|A forest ranger releases a loris back to nature. Việt Nam has been strengthening surveillance systems and promoting responsible wildlife trade practices. VNA/VNA Photo|
HÀ NỘI — The COVID-19 pandemic brought people's attention to zoonotic diseases — transmitted between animals and humans — and the risks of bush meat consumption to global health security, experts said.
However, the wildlife trade is still a common source of livelihood in many countries in Southeast Asia.
The Ministry of Agriculture and Rural Development (MARD) in close collaboration with the Food and Agriculture Organization of the United Nations (FAO), the United Nations Office on Drugs and Crime (UNODC), and the United Nations Environment Programme (UNEP) on Thursday (June 8) kicked off the Safety Across Asia for the Global Environment (SAFE) project.
This project aims to reduce zoonotic disease risks at high-risk wildlife facilities with the generous support of the European Union.
During opening remarks, Vương Tiến Mạnh, an expert from the MARD, stated that this project would boost the government's effort toward reducing the risks of wildlife trade and bush meat consumption.
"Over the past few years, the Vietnamese Government has been strengthening surveillance systems and promoting responsible wildlife trade practices while preserving livelihoods, enhancing biosecurity in farms and markets, and improving awareness of zoonotic diseases,” Mạnh said.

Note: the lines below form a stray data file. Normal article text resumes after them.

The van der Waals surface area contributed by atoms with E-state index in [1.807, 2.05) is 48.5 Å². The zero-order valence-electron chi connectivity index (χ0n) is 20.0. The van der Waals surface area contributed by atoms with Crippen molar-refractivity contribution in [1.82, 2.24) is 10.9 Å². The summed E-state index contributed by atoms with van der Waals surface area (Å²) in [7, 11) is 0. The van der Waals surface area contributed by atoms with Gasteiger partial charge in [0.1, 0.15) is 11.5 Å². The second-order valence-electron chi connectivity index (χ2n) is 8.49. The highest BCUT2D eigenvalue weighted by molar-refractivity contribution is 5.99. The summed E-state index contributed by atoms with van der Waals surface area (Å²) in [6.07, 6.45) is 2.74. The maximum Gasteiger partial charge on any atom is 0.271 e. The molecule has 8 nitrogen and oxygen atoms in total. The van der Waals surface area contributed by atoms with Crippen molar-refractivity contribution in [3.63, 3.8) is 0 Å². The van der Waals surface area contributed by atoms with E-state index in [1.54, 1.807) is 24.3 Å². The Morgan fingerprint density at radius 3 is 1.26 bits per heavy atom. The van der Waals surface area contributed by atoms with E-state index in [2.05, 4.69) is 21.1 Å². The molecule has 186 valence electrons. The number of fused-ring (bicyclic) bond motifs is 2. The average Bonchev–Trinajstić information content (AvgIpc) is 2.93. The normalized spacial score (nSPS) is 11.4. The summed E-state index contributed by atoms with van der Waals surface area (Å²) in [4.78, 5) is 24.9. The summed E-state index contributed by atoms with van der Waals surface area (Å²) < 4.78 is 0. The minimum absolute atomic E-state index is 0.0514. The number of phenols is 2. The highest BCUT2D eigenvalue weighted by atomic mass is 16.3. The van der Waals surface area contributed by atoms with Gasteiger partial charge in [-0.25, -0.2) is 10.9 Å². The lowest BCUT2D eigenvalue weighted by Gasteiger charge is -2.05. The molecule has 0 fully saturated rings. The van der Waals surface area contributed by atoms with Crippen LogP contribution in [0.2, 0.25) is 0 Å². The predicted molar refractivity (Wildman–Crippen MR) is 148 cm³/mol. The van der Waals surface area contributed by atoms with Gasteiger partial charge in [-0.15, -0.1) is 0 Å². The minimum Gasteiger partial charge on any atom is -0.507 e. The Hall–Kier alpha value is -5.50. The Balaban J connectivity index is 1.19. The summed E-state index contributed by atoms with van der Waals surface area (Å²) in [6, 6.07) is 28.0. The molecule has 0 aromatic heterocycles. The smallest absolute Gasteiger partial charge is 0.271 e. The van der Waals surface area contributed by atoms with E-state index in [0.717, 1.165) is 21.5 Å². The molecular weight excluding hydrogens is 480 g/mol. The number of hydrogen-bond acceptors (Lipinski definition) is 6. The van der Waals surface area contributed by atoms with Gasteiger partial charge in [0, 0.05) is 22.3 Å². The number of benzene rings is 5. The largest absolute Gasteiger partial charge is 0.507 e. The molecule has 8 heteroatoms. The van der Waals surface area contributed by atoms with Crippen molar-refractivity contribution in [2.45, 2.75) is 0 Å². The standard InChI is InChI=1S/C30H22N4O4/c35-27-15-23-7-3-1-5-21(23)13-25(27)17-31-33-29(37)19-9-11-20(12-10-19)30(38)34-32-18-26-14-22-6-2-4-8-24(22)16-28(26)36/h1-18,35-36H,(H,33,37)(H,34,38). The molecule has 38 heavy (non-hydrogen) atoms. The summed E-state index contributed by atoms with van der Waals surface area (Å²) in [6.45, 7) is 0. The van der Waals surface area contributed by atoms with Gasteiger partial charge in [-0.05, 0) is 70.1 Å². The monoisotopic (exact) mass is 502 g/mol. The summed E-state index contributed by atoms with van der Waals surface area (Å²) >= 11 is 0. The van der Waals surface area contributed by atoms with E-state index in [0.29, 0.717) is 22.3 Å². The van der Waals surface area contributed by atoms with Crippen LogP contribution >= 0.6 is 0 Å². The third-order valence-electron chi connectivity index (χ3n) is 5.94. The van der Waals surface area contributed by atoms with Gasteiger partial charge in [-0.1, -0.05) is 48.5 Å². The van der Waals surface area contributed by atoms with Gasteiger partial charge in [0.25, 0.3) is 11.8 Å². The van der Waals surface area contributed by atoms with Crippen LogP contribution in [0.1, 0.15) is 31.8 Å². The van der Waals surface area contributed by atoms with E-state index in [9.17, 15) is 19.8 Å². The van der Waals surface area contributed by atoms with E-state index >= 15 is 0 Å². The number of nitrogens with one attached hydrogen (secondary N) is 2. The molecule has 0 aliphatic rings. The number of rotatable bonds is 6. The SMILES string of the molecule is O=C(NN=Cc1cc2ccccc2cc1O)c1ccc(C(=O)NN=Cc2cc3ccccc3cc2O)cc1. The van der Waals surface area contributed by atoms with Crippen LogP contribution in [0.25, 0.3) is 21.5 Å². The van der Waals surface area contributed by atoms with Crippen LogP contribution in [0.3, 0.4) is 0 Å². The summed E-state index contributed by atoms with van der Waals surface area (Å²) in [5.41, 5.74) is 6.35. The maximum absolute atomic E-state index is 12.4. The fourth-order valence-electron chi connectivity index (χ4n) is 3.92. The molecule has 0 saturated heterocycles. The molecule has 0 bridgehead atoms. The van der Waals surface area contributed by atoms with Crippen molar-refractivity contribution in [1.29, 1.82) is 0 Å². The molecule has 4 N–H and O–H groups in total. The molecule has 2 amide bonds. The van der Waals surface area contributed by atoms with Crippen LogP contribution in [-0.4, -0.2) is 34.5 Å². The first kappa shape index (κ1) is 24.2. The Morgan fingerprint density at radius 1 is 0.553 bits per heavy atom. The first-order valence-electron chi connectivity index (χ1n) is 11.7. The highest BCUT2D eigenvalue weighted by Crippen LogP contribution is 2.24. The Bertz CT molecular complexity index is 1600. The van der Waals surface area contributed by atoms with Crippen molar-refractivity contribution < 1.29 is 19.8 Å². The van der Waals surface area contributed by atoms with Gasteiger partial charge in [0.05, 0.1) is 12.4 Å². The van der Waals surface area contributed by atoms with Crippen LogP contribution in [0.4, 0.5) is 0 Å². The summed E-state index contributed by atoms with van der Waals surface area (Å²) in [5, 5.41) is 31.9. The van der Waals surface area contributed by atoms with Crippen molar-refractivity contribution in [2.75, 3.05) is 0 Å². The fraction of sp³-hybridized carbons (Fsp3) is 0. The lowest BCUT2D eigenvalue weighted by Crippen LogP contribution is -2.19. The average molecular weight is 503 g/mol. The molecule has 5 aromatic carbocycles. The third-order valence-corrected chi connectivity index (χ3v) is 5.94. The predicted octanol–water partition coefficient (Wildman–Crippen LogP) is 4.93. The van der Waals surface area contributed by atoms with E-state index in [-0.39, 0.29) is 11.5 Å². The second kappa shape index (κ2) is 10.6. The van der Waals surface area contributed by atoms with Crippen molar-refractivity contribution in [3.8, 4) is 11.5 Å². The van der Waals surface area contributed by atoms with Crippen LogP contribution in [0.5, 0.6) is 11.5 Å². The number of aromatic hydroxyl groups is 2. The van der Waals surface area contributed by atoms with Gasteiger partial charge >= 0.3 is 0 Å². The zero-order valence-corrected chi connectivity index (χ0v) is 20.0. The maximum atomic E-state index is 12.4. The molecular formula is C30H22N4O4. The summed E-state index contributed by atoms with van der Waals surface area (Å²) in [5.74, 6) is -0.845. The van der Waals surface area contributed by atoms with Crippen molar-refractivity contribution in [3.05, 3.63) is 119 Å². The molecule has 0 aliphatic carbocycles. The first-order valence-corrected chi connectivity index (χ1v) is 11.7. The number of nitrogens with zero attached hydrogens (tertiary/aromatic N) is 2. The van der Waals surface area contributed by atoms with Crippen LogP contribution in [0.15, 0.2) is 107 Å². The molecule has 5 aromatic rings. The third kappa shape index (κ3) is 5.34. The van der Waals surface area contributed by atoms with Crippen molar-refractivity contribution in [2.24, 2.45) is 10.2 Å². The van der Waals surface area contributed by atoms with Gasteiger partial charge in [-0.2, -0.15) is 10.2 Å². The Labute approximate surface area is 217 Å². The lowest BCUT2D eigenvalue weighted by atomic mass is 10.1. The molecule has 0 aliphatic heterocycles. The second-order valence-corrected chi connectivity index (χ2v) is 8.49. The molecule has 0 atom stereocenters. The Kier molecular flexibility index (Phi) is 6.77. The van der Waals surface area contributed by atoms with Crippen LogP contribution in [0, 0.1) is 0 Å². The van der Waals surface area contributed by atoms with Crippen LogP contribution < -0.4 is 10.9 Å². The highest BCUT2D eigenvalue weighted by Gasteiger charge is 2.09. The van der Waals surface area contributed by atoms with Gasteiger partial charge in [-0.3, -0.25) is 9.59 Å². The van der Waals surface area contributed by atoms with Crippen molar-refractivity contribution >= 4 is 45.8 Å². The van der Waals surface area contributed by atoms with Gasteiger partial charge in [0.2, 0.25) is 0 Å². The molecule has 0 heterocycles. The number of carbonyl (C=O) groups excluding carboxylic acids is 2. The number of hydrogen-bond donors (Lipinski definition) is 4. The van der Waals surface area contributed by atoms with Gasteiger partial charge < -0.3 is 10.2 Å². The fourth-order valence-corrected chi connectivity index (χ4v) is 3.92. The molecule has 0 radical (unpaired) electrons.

“This project will strengthen our work and help us improve captive wildlife management according to the draft national plan," he said.
The SAFE project is a joint initiative implemented in the Laos People’s Democratic Republic, Sabah state of Malaysia, Thailand and Việt Nam.
FAO Việt Nam Emergency Centre for Trans-boundary Animal Diseases (ECTAD) Senior Technical Co-ordinator Pawin Padungtod explained that FAO is implementing the SAFE project in Việt Nam to support the government in identifying high-risk facilities, including socio-economic impact and risk mitigation, enabling the development of improved national policies and regional co-operation towards better pandemic prevention and preparedness.
The project will also support the development of regional biosafety standards and joint strategies within the Association of Southeast Asian Nations (ASEAN), ultimately strengthening cooperation, and sharing best practices between Việt Nam and other ASEAN countries.
Through the One Health approach, efforts are also being made to enhance collaboration between the public health, animal health and environmental sectors.
"The SAFE project was conceived with a clear focus on reducing the risks of future pandemics by targeting both health and crime risks associated with wildlife facilities," says Jenna Dawson-Faber, UNODC SAFE project coordinator.
"It requires collective action among stakeholders to achieve this purpose. And I am grateful that Viet Nam and other project countries are continuing to engage with all relevant partners to ensure the project results will benefit the country, ASEAN and global communities," she said. VNS